As we all know the NBA, as are all professional sports, are in a state of suspension right now. When, even if, the NBA returns is a question no one can answer. While the league, its teams, its players and the union are in agreement of trying to salvage what they can of the 2019-20 season, what that will look like is unknown.

What we do know is that there is likely to be an impact for the 2020-21 season in terms of where the salary cap and luxury tax are set. After the NBA’s snafu in China, the league sent out a new cap projection for the 2020-21 season of $115 million. That was surprisingly only $1 million lower than the previous projection of $116 million.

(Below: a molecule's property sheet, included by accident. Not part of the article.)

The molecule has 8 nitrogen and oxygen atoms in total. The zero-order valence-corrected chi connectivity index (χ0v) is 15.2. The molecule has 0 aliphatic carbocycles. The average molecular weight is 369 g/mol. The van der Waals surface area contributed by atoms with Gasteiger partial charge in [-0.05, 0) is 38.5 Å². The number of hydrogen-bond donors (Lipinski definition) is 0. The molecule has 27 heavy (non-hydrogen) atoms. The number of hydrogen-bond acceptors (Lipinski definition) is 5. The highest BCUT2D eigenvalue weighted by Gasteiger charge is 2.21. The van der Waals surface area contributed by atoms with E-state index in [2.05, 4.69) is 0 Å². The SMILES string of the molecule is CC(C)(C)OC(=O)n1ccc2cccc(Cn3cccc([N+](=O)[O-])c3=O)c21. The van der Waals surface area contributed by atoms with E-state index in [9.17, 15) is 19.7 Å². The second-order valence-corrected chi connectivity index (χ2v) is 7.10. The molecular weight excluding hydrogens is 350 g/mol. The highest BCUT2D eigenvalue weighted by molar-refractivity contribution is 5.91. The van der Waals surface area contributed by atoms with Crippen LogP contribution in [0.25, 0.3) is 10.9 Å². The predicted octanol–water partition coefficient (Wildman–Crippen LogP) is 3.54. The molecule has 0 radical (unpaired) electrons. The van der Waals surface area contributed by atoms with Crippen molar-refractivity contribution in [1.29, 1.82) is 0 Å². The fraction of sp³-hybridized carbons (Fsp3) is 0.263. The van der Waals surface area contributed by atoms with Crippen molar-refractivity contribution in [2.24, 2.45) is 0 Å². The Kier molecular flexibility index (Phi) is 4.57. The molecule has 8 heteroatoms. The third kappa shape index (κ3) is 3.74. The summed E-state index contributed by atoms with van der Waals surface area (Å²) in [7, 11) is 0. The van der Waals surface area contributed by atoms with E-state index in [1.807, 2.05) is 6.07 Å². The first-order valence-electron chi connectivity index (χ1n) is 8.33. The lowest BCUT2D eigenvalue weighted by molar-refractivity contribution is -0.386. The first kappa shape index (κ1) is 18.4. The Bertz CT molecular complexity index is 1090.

With the league having been shutdown since mid-March, and no sense of just how many games will be lost, estimates for further lowering of the cap vary greatly. Some suggest the league could lose as much as $1 billion in revenue if the remainder of the season is wiped out.

It’s highly recommended to read this article by Albert Nahmad. Few are better at understanding and explaining the business side of the NBA than Albert. He takes the time to explain what could happen and that the NBA and NBPA can do to work around revenue loss as much as possible as it pertains to the salary cap and luxury tax. It’s a complicated subject broken down into relative layman’s terms that I highly recommend checking out.